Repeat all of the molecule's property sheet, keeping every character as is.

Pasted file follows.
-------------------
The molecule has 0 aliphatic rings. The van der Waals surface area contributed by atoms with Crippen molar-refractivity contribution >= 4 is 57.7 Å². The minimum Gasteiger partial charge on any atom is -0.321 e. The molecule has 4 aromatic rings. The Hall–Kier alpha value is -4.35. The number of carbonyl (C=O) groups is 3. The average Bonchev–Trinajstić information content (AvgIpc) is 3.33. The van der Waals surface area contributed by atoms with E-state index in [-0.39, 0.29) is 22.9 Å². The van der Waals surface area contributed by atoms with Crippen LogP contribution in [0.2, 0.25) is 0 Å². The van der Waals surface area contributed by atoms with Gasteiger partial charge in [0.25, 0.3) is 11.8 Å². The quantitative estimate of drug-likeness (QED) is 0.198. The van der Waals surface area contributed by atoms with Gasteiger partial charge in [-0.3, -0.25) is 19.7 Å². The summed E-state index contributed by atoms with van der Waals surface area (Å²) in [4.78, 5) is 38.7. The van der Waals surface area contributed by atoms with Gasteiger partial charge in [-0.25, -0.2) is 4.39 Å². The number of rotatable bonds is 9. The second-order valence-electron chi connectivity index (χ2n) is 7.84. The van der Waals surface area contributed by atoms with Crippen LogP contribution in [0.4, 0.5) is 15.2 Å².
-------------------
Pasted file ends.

The molecule has 0 aliphatic rings. The van der Waals surface area contributed by atoms with Crippen molar-refractivity contribution >= 4 is 57.7 Å². The minimum Gasteiger partial charge on any atom is -0.321 e. The molecule has 4 aromatic rings. The Hall–Kier alpha value is -4.35. The number of carbonyl (C=O) groups is 3. The average Bonchev–Trinajstić information content (AvgIpc) is 3.33. The van der Waals surface area contributed by atoms with E-state index in [-0.39, 0.29) is 22.9 Å². The van der Waals surface area contributed by atoms with Crippen LogP contribution in [0.2, 0.25) is 0 Å². The van der Waals surface area contributed by atoms with Gasteiger partial charge in [0.25, 0.3) is 11.8 Å². The quantitative estimate of drug-likeness (QED) is 0.198. The van der Waals surface area contributed by atoms with Gasteiger partial charge in [-0.3, -0.25) is 19.7 Å². The summed E-state index contributed by atoms with van der Waals surface area (Å²) in [4.78, 5) is 38.7. The van der Waals surface area contributed by atoms with Gasteiger partial charge in [-0.25, -0.2) is 4.39 Å². The number of rotatable bonds is 9. The second-order valence-electron chi connectivity index (χ2n) is 7.84. The van der Waals surface area contributed by atoms with Crippen LogP contribution in [0.4, 0.5) is 15.2 Å².